• Inspiration 8 and 9 provide pre-made templates in a variety of content areas. Students can also opt to create a graphic organizer from scratch.
  • This is a sample of a web-based graphic organizer to be used for presentation that was very quickly created on bubbl.us. It has some of the same capabilities as Inspiration, but you are not able to create an outline from your information.
  • Teachers and students can create online multimedia posters to share information in an exciting way with Glogster. Teachers have yet another presentation tool to share information live or to use as a “flipped learning” experience for students to access on their own before, during or after a lesson in the classroom.
  • This graphic organizer was created in response to a task asking students to analyze a scene of “The Diary of Ann Frank”. Eighth graders read this story in a drama format as part of the curriculum each year.
  • While it is hard to see the exact words, it is easy to see the linear design of this student-created graphic organizer. Students were guided and directed to complete an analysis of an act of a play. This graphic organizer provided the first step to the creation of a paragraph and was turned into an outline with a single click of a button.
  • An alternative to Power Point. Web-based presentation software
  • An alternative to Power Point. Web-based presentation software
  • An alternative to Power Point. Web-based presentation software
  • Students created original stories from the oral tradition. After creating story boards and scripts, they used flip cameras and digital cameras to take short videos and still shots to use in creating a series of shots that were placed into I-movie.
  • Movies allow students to showcase knowledge of literary terms by creating a “new product”– demonstrating analysis, synthesis and other “higher order” thinking skills. Movies can be made in other software based platforms as well as with web-based platforms. PCs come with “movie maker” installed while Macs come with iMovie and other Apple products.
  • Simplified digital storytelling in 3 panels or less! Free & easy to use… stored on the web & printable! Kids LOVE to use this resource.
  • Another web-based tool.
  • Another web-based tool.
  • You probably have thought of a million ways you could use each of these tools. Use your imagination and jot down some projects you already do and think of how to tweak these projects to incorporate some technology-based tools.
  • It is always a chore to create a rubric that is clear and concise. Rubistar has many teacher-created rubrics available to look at before making your own, as well as templates for many of the projects you use in your classroom.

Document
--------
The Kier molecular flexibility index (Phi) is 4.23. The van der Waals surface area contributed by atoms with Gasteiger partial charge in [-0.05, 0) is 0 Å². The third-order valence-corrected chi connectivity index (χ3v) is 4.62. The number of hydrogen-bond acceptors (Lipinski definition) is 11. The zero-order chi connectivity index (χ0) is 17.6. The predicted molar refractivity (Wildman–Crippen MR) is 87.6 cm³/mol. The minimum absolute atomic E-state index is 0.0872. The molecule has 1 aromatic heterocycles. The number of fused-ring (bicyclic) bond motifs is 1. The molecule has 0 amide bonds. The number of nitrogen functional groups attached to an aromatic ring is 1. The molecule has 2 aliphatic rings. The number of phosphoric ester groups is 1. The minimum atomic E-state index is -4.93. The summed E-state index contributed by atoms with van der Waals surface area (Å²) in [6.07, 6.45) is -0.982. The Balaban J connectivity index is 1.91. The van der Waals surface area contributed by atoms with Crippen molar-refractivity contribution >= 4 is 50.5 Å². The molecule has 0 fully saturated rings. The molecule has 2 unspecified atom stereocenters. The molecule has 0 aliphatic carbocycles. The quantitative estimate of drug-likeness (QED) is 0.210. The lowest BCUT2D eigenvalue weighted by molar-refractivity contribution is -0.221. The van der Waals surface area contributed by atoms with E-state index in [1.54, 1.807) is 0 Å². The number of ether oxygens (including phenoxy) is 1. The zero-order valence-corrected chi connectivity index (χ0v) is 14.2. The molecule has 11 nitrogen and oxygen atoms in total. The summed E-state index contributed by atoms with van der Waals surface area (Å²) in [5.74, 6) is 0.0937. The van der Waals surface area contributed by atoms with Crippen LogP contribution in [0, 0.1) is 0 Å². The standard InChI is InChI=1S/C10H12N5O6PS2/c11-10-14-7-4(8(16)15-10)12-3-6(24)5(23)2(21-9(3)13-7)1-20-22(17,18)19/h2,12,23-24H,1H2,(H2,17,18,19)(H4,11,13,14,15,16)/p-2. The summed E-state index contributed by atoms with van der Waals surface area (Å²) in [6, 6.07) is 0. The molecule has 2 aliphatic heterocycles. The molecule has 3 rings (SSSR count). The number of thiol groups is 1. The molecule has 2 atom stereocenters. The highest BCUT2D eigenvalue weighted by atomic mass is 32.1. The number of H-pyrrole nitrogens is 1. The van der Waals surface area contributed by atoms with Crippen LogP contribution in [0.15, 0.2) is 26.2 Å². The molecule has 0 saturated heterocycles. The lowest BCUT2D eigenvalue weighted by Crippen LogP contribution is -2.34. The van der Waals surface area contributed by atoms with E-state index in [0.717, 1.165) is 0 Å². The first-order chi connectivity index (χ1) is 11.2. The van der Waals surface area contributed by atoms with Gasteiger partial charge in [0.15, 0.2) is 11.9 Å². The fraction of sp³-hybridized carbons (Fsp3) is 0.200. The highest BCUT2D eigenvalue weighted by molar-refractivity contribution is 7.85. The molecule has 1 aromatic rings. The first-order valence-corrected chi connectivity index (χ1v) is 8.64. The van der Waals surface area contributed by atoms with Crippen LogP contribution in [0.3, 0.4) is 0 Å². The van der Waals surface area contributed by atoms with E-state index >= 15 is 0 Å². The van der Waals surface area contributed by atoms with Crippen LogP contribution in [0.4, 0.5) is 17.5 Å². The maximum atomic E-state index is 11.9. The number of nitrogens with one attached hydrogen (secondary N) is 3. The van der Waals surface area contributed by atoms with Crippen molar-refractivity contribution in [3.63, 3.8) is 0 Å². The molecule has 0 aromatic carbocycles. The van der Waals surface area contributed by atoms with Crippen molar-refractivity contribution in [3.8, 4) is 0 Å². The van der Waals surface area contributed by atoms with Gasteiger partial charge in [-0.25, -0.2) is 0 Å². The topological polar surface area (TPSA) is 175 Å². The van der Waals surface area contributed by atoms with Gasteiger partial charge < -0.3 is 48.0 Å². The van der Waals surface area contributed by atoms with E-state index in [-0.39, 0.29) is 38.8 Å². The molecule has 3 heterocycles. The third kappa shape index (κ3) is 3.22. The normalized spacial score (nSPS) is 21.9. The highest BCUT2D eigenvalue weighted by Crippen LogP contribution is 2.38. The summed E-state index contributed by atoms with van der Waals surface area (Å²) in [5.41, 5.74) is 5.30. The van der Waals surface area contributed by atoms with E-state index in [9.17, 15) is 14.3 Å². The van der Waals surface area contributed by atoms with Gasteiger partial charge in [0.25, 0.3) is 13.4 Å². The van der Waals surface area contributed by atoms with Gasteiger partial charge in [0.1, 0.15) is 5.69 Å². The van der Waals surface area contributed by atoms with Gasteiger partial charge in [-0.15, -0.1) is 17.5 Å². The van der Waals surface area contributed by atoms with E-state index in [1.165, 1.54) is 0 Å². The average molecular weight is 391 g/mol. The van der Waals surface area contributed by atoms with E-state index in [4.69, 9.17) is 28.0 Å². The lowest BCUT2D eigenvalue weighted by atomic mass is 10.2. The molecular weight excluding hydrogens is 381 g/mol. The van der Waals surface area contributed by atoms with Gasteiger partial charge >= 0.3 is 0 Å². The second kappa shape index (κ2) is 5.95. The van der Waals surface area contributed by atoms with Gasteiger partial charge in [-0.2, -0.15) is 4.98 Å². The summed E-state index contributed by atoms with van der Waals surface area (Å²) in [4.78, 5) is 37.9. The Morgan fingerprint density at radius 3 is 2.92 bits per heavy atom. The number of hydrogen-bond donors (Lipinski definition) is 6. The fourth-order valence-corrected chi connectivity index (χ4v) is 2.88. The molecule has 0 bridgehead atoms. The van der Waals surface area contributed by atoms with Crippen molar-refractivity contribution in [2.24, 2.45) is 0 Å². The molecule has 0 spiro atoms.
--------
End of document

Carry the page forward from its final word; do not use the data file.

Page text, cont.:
• Final ncte

    1. 1. Technology-Based Teachingand AssessmentNCTE--Las Vegas, NV November 2012 Presenters: Kathy Kelly-Garris& Brandy Lockwood Teachers of Middle Grades ELAPenn-Trafford School District Harrison City, PA
    2. 2. End Goal– ongoing collaboration with all educators following this conference.
    3. 3. Technology-Based Teaching and AssessmentDiscussion Point 1: Describe Your StudentsDiscussion Point 2: Teaching Digital NativesDiscussion Point 3: Teacher Presentation ToolsDiscussion Point 4: Collaborative Tools for StudentsDiscussion Point 5: Digital Storytelling and Writing ToolsDiscussion Point 6: Teacher Assessment ToolsDiscussion Point 7: Other Tools We Love to Use
    4. 4. Discussion Point 1 ―Do Now‖—Describe yourstudents…Write down the words dictated to you.Circle any ―unfamiliar‖ or ―new‖ words. Use asmany as you can to describe your typical day inthe classroom. You may add endings to words ifneeded.Turn and Talk–Share what you wrote with someone right next toyou.
    5. 5. What words or descriptions didDiscussion Point 1: YOU come up with? Describe Your Students Ms. Kelly’s students ―taking notes‖ on iPads
    6. 6. ―Digital Natives, Digital Immigrants‖ --Marc Prensky 2001They… Are born in the digital era (1990’s and We…beyond) Were born before the digital era andHave been surrounded by technology all were educated in ―traditional‖ waystheir lives Graduated prior to 1990’sHave a brain structure that is different from Are trying to adapt to technology.the previous generations http://roarprawn.blogspot.com/2011/06/digital-immigrants.html
    7. 7. Here is a ―clearer‖ picture for you!http://ece2006technology.blogspot.com/2008/03/digital-natives-digital-immigrants-by.html
    8. 8. And… Another!